Go hime Bassara The Princess Goh
In timeline at least, this is a sequel to director Teshigahara’s earlier film Rikyu, which can be found on Asia Torrents here: RIKYU It follows the lives of Princess Go and Lord Oribe Furuhata from just after Rikyu committed ‘sepukku’ when Hideyoshi Toyotomi was in power until just after Lord Oribe’s death when Shogun Ieyasu Tokagawa was in power.
Though the daughter of the Lord of the Maeda clan, Princess Goh was adopted at birth by Hideyoshi, the supreme ruler at the time, who until that point had been unable to sire any children. He brought her up almost as a son and spoiled her quite completely. She was very intelligent and became highly
skilled in the martial arts. She was also very headstrong and the arrogance of her youth matured into an imperious self-confidence as she aged. Throughout her life she used the more assertive (and usually masculine) form of the first person pronoun (ware) rather than the more socially acceptable, less assertive form generally used by women (watashi). There was nothing reticent or weak about this woman. Her story shows us her youth and early friendship with Lord Oribe during Hideyoshi’s reign and then her later life under a virtual house arrest at her family mansion in Kaga. It is her attempt to renew her friendship with Oribe by inviting him to a tea ceremony with Lords Ukon and Tadaoki that stirs up not totally unforseen troubles.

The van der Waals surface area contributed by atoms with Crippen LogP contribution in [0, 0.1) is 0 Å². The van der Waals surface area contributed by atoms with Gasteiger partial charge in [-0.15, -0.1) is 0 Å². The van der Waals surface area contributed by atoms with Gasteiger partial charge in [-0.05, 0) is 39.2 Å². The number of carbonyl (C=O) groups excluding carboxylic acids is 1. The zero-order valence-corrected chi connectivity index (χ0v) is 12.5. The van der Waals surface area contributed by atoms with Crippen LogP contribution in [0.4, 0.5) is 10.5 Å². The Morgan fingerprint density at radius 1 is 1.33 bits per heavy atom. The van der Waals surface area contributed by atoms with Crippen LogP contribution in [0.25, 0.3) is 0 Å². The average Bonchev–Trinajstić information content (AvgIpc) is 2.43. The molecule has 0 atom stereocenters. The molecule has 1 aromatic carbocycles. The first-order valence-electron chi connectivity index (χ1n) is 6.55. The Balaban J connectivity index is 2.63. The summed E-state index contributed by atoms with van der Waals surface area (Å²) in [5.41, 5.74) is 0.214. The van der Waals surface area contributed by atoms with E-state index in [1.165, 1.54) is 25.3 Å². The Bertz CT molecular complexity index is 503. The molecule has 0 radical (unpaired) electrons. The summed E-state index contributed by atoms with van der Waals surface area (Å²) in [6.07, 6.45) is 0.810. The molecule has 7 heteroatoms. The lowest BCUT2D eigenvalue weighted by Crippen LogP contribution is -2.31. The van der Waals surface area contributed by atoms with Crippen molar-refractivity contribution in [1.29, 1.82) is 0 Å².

Intertwined with her storyline is the life of Lord Oribe who inherits Rikyu’s position as Tea Master to Hideyoshi, although that comes with a thinly vieled threat to do better or suffer a similar fate. The film opens with this scene between Hideyoshi and Oribe. It is filled with tension and
threat. As an aside, there have been some criticisms of Teshigahara’s direction as being stiff, especially in this sort of scene. I would suggest that they come from a complete misunderstanding of the cultural and social millieu where even a nobelman like Oribe had to be very careful of every word and gesture for fear of upsetting a man who could easily have him killed. There is a very clear stiffness and awkwardness underpinned with fear and warriness which I believe is completely intended by the director.
Later in the film Oribe finds himself in a similar relationship with Ieyasu. In this case it has to do with Ieyashu’s fear of a Christian rebellion and that fact that Oribe’s sister had married Lord Ukon the most prominent
daimyo to convert to Christianity. Also Oribe’s close friend Lord Hosokawa Tadaoki had married a very prominent and influencial noblewoman who converted to Christianity and took the name Gracia. These relationships caused Ieyasu to suspect Oribe’s loyalty.